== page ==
But I want to know why. Why does the idea of blogging cause such middle school-esque angst in some of the most savvy entrepreneurs, business owners and marketers around? So in this week's episode, we sat aside our usual litany of tactics and tools, and got real with each other about why blogging is considered to be "so hard" - for ourselves and for our clients.

And before you say this isn't an earth-shattering topic, ask yourself this: When was the last time you were brutally honest with yourself about why you don't blog?

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What Inspired This Episode?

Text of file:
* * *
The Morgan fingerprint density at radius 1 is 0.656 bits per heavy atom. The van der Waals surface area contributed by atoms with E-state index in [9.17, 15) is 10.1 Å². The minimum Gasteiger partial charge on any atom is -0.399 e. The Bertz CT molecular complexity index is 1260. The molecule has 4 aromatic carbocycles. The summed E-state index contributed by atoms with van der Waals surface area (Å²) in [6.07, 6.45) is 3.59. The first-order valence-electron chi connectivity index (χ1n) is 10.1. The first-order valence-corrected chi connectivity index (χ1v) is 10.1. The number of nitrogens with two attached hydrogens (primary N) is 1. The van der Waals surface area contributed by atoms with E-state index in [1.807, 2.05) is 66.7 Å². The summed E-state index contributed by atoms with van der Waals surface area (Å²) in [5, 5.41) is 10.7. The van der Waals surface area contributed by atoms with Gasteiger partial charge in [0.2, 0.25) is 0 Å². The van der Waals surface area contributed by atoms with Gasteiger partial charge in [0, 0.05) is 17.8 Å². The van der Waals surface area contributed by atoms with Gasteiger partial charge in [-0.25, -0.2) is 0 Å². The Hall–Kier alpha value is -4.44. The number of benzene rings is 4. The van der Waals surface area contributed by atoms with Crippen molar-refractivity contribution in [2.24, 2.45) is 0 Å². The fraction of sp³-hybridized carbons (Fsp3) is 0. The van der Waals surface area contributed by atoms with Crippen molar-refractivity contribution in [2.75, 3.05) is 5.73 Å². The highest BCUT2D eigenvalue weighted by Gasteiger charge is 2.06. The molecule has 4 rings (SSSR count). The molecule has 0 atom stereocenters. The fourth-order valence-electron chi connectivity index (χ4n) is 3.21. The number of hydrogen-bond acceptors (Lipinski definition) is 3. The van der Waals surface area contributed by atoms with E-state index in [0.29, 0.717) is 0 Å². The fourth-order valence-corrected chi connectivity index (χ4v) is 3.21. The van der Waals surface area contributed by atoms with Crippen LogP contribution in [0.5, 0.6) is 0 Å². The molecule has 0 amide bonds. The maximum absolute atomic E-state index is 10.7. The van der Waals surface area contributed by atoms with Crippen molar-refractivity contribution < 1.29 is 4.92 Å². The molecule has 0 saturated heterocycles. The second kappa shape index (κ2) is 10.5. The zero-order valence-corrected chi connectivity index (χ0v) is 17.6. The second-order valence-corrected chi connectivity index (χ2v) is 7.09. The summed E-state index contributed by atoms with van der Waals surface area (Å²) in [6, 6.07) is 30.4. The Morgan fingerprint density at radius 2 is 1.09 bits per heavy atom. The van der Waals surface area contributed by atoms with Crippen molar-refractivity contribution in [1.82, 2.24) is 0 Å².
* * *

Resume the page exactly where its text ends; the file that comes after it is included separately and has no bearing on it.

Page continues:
Not only is Jessie-Lee back from vacation - finally! - it's now September. The kids are going back to school, fall (my favorite season) is just around the corner and football season is on our doorstep. 

As we all grudgingly plug back into our daily and weekly routines, it's a great time to evaluate what you've been doing. However, we don't just mean evaluating what is and isn't working, from a tactical perspective - although that's important, too. This annual momentary pause is the perfect opportunity for you to consider the most important component of your business:

Your marketing strategy.

Over the past few weeks, we've been having some great internal discussions about our own strategy. But it made Jessie-Lee and I realize that many people don't have a marketing strategy. What's worse, they don't even realize it! So in this episode, we're staging an intervention and asking you a question.

Do you have a marketing strategy? Are you sure?